Classification society ClassNK has released Guidelines for Ships Using Alternative Fuels, updated with safety requirements for ships using ammonia as fuel on previously issued Guidelines for Ships Using Low-Flashpoint Fuels covering liquefied petroleum gas (LPG)/methanol/ethanol.
Ammonia has captured attention as a zero carbon fuel. Appropriate safety measures are required for ammonia as it is toxic to humans and corrosive to materials, while specific international standards for the use of ammonia as a marine fuel have not yet been established. ClassNK has described the requirements for installation, controls and safety devices of an ammonia fueled ship to minimizing risks for the Continue reading “ClassNK has published guidelines for ships using alternative fuels”
The current GHG emissions profile of the US inland waterway sector is low compared to other freight modes. The American Waterways Operators cites statistics that show that one dry cargo barge can carry the same amount of cargo as 16 rail cars or 70 trucks and that barge transportation produces 30% less greenhouse gas emissions than rail and more than 1,000% less than trucks. Still, that does not mean that decarbonization is an issue that the industry can afford to ignore, and ABS and Vanderbilt University have just published a landmark report analyzing decarbonization strategies for U.S. inland waterways.
The UK’s Marine Accident Investigation Branch (MAIB) and the Danish Maritime Accident Investigation Board (DMAIB) has published a comprehensive 94 page study focusing on the practical application and usability of ECDIS. The study follows a qualitative methodology, primarily based on semi-structured interviews with 155 ECDIS users and observation data gathered between February and July 2018 during sea voyages in European waters on 31 ships of various types.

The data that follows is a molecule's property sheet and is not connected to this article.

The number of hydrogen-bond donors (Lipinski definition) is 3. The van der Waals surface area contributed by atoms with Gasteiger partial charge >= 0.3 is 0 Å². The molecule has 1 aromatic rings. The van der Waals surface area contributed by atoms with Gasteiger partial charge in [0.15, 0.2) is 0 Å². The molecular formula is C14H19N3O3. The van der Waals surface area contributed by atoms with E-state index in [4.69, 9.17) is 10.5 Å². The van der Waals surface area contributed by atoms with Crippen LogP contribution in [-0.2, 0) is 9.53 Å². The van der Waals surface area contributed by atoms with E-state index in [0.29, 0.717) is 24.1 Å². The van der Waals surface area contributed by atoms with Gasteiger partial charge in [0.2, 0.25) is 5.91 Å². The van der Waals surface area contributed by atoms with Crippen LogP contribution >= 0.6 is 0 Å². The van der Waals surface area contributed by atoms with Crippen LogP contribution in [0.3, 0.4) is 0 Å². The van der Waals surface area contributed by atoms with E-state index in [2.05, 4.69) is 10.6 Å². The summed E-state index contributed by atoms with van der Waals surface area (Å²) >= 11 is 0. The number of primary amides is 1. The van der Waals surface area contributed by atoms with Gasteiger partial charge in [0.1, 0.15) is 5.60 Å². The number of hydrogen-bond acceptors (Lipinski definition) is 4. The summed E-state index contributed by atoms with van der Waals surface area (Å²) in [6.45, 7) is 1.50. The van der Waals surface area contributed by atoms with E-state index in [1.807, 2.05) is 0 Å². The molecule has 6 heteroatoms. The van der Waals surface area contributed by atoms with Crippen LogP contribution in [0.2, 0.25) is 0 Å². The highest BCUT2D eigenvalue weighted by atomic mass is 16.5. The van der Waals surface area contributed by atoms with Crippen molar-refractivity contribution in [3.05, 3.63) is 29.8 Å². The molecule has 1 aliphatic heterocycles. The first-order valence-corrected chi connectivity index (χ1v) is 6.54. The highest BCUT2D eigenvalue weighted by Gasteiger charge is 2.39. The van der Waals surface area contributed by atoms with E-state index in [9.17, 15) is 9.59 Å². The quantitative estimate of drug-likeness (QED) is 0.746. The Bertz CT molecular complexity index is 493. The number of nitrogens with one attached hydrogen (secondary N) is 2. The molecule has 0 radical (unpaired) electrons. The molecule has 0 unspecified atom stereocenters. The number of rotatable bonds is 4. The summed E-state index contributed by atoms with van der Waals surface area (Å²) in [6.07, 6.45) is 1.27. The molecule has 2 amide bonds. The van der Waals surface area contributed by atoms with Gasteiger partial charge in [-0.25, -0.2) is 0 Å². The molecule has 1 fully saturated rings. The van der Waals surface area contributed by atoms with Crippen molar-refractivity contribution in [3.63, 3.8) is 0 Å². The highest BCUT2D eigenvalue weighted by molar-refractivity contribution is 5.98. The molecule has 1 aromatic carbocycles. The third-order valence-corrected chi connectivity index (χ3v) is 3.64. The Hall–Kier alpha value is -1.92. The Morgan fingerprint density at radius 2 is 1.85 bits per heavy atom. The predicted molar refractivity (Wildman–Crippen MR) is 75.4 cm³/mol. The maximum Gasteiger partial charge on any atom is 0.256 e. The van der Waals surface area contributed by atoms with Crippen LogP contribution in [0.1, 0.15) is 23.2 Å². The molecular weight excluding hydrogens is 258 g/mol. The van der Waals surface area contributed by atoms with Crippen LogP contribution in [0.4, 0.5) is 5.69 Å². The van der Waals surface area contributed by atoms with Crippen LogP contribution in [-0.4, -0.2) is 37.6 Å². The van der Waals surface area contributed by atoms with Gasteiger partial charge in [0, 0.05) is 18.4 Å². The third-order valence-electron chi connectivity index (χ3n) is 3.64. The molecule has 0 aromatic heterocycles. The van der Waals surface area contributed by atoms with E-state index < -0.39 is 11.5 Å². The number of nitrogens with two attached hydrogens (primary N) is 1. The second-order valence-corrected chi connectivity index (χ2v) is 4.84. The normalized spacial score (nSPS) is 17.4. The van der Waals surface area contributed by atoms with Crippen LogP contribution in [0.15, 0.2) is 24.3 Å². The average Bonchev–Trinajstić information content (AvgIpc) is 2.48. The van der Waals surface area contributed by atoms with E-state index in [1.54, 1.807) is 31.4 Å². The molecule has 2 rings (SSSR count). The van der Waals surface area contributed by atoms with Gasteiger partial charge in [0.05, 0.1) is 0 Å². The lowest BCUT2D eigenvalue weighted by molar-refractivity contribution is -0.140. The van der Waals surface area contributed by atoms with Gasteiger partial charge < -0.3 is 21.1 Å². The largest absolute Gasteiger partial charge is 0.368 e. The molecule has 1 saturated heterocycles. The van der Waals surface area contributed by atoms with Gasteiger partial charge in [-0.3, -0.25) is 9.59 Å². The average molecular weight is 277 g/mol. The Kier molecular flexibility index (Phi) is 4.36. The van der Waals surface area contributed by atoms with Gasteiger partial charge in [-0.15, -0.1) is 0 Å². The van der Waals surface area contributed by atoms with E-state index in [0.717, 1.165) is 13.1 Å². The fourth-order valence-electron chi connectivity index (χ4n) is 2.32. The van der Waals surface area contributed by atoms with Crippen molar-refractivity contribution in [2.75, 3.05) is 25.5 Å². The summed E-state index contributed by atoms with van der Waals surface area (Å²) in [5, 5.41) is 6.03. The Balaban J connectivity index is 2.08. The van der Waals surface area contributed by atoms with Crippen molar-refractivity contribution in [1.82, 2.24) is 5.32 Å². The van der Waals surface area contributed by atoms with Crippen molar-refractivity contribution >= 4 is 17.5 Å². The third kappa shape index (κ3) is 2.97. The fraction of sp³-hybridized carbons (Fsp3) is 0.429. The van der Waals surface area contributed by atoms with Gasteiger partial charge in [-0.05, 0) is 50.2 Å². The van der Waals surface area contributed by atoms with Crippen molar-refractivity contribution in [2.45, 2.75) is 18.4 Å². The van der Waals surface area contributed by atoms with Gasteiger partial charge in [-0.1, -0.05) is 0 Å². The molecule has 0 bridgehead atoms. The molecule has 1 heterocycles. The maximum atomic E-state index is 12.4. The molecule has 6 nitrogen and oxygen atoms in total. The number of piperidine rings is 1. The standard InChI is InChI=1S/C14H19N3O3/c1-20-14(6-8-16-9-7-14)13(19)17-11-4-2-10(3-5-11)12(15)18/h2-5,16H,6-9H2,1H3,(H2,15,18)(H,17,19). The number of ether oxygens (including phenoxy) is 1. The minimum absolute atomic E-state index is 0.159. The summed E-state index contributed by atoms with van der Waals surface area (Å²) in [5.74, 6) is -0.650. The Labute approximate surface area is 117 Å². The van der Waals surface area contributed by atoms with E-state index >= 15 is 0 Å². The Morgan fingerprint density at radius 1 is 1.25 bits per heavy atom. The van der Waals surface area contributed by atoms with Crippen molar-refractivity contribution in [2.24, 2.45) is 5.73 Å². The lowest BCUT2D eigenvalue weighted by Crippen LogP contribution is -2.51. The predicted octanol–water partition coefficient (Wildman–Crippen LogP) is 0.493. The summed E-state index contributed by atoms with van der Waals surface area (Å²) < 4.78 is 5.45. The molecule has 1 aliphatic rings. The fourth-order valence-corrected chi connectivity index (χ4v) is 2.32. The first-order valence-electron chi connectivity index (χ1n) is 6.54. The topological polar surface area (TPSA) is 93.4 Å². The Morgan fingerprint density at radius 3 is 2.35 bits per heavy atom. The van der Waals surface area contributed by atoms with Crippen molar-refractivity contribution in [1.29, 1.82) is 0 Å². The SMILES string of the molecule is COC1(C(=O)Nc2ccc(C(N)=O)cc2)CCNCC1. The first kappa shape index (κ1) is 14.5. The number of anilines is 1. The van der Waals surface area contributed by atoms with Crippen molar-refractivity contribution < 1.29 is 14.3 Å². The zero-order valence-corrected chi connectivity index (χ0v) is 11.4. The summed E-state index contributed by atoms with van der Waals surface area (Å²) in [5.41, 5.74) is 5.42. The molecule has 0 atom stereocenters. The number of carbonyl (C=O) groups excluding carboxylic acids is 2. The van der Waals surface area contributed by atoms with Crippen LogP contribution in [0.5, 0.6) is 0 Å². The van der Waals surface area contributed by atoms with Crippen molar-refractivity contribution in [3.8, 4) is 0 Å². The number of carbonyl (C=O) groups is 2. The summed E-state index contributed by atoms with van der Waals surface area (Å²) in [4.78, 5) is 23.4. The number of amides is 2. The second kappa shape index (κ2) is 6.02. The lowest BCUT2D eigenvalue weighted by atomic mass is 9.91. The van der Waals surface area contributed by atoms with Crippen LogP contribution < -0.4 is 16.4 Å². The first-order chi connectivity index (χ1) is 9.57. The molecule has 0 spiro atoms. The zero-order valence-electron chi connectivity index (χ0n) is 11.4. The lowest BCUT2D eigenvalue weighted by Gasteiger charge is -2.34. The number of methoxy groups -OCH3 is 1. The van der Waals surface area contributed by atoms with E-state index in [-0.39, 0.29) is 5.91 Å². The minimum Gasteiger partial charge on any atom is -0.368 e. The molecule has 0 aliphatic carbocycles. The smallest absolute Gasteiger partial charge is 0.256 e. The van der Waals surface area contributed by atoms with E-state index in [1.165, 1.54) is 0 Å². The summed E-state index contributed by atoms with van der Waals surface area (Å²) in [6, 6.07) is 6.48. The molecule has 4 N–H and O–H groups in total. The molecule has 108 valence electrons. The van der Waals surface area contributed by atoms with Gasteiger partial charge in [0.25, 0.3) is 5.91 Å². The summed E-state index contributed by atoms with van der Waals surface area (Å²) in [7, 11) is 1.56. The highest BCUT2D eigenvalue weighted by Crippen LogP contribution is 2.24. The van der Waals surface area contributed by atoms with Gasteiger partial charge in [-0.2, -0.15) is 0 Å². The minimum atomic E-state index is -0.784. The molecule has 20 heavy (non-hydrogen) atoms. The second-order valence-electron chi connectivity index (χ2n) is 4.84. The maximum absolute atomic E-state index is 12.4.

Bureau Veritas has published a comprehensive set of guidelines to promote and support the safe carriage of containers in bulk carriers. In recent months there has been unprecedented demand for the carriage of containers. This has prompted charterers to explore the possibility of using of bulk carriers for that task. Bulk carriers, in general, are non-cellular vessels compared to container ships.
Whilst the carriage of containers in bulk carriers is possible, but only after extensive planning, assessment and scrutiny, operators must liaise with their insurance carriers, the Class society of their vessel(s) and corresponding Flag Administration for advice and guidance on the necessary modifications and/or additions to satisfy their requirements.